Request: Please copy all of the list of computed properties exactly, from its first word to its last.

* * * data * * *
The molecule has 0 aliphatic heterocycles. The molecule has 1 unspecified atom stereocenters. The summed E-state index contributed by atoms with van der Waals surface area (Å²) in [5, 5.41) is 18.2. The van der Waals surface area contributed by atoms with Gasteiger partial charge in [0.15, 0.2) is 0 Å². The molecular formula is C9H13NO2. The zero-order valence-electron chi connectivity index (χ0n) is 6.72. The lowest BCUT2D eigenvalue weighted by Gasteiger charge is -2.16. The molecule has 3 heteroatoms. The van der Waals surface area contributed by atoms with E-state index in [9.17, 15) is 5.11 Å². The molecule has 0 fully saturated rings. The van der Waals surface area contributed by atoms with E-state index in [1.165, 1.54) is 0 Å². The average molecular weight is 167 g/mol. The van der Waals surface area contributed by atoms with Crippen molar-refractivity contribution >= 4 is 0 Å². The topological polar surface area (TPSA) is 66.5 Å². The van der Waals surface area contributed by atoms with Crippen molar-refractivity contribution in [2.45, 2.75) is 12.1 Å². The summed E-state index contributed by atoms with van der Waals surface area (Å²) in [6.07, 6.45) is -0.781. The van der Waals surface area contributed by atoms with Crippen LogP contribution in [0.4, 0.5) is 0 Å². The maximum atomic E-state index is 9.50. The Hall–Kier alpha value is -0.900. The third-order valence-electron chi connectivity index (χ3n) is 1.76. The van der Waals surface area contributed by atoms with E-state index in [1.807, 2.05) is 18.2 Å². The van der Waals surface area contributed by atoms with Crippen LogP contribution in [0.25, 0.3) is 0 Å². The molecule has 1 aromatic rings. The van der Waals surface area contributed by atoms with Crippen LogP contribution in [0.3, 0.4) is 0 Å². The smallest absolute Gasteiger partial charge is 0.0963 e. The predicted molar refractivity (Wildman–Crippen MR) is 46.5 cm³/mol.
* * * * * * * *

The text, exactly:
The molecule has 0 aliphatic heterocycles. The molecule has 1 unspecified atom stereocenters. The summed E-state index contributed by atoms with van der Waals surface area (Å²) in [5, 5.41) is 18.2. The van der Waals surface area contributed by atoms with Gasteiger partial charge in [0.15, 0.2) is 0 Å². The molecular formula is C9H13NO2. The zero-order valence-electron chi connectivity index (χ0n) is 6.72. The lowest BCUT2D eigenvalue weighted by Gasteiger charge is -2.16. The molecule has 3 heteroatoms. The van der Waals surface area contributed by atoms with E-state index in [9.17, 15) is 5.11 Å². The molecule has 0 fully saturated rings. The van der Waals surface area contributed by atoms with E-state index in [1.165, 1.54) is 0 Å². The average molecular weight is 167 g/mol. The van der Waals surface area contributed by atoms with Crippen molar-refractivity contribution >= 4 is 0 Å². The topological polar surface area (TPSA) is 66.5 Å². The van der Waals surface area contributed by atoms with Crippen molar-refractivity contribution in [2.45, 2.75) is 12.1 Å². The summed E-state index contributed by atoms with van der Waals surface area (Å²) in [6.07, 6.45) is -0.781. The van der Waals surface area contributed by atoms with Crippen LogP contribution in [0.4, 0.5) is 0 Å². The maximum atomic E-state index is 9.50. The Hall–Kier alpha value is -0.900. The third-order valence-electron chi connectivity index (χ3n) is 1.76. The van der Waals surface area contributed by atoms with E-state index in [1.807, 2.05) is 18.2 Å². The van der Waals surface area contributed by atoms with Crippen LogP contribution in [0.25, 0.3) is 0 Å². The molecule has 1 aromatic rings. The van der Waals surface area contributed by atoms with Crippen LogP contribution in [0.3, 0.4) is 0 Å². The smallest absolute Gasteiger partial charge is 0.0963 e. The predicted molar refractivity (Wildman–Crippen MR) is 46.5 cm³/mol.